• disport •
Part of Speech: Noun
Meaning: 1. Diversion, amusement, recreation, entertainment. 2. Merriment, fun, a display of playfulness or frolic.
Notes: Today's Good Word can be used as a verb meaning "to entertain in a playful manner", as in "Squirrels are disporting themselves in the tree." The noun for this verb is disportment, which has about the same meaning as disport. If we were to omit the initial syllable, di-, we would be left with sport. That is exactly what our English-speaking ancestors did.
In Play: The first sense of today's word implies nothing beyond entertainment: "What sort of disport does this resort offer?" The second sense of today's Good Word, however, implies showing off: "The children disported themselves with silly games while they waited in the airport."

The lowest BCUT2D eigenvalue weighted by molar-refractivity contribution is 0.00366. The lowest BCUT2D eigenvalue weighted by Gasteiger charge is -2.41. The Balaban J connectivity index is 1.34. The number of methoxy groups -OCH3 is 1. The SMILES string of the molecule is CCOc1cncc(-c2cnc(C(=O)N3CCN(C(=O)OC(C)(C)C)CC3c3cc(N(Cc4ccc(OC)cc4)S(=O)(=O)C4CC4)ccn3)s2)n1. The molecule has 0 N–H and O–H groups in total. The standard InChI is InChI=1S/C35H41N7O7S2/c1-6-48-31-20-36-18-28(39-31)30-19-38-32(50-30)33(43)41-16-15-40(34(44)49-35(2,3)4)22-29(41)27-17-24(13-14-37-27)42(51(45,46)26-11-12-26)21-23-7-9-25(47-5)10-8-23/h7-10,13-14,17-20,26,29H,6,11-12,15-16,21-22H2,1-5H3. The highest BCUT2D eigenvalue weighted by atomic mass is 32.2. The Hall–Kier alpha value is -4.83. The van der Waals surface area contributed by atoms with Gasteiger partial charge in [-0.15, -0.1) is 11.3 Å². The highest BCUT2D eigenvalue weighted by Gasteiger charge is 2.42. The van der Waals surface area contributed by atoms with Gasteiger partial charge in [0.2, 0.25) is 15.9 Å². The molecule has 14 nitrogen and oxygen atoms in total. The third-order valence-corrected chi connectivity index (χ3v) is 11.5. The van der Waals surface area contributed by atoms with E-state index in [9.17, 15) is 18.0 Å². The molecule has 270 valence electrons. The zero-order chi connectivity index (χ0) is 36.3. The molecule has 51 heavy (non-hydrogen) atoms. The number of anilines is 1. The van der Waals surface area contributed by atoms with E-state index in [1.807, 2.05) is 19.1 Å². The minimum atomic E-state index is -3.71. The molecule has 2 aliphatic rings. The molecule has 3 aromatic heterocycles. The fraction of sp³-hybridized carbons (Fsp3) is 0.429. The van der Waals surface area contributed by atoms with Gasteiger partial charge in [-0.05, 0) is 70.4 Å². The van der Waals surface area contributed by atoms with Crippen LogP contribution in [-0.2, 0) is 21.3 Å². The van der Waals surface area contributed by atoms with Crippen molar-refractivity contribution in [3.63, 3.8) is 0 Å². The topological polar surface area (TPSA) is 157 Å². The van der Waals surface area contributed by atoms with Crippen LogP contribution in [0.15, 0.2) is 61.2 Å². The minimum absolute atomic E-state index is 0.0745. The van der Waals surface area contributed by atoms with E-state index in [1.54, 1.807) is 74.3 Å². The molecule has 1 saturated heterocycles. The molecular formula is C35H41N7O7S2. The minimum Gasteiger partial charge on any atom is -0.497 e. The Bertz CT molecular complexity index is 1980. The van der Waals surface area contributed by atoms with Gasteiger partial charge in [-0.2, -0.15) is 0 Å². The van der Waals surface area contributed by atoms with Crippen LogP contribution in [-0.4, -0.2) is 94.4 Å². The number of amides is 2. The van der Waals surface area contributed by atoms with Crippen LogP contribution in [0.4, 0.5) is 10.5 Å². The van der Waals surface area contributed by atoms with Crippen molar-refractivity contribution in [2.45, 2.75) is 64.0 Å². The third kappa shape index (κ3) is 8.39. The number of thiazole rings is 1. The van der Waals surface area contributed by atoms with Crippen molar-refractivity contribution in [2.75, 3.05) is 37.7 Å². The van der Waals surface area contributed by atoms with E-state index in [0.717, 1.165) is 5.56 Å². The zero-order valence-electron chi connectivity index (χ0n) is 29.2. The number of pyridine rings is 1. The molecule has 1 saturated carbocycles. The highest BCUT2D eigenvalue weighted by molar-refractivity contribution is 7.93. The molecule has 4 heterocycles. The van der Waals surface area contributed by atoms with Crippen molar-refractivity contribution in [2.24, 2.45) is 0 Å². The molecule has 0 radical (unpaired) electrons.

Word History: Today's Good Word descended from Anglo-French disporter "divert, amuse", literally "carry away" in the sense of English "get carried away". The word was inherited by French from the Latin dis-, a prefix indicating separation, + portare "to carry". The root of the verb porter turns up in many English words. A porter is someone who carries our bags and a port, from Latin portus "gate", is a way in to safety for ships carrying cargo and passengers. The original Proto-Indo-European word came down to English as fare "to get along", akin to German fahren "travel by vehicle". We find remnants of this word in farewell, warfare, and welfare, how well we are faring or getting along. (We hope that Ellen Adams's welfare is filled with happy disport, for 'twas she who submitted the suggestion today's Good Word.)
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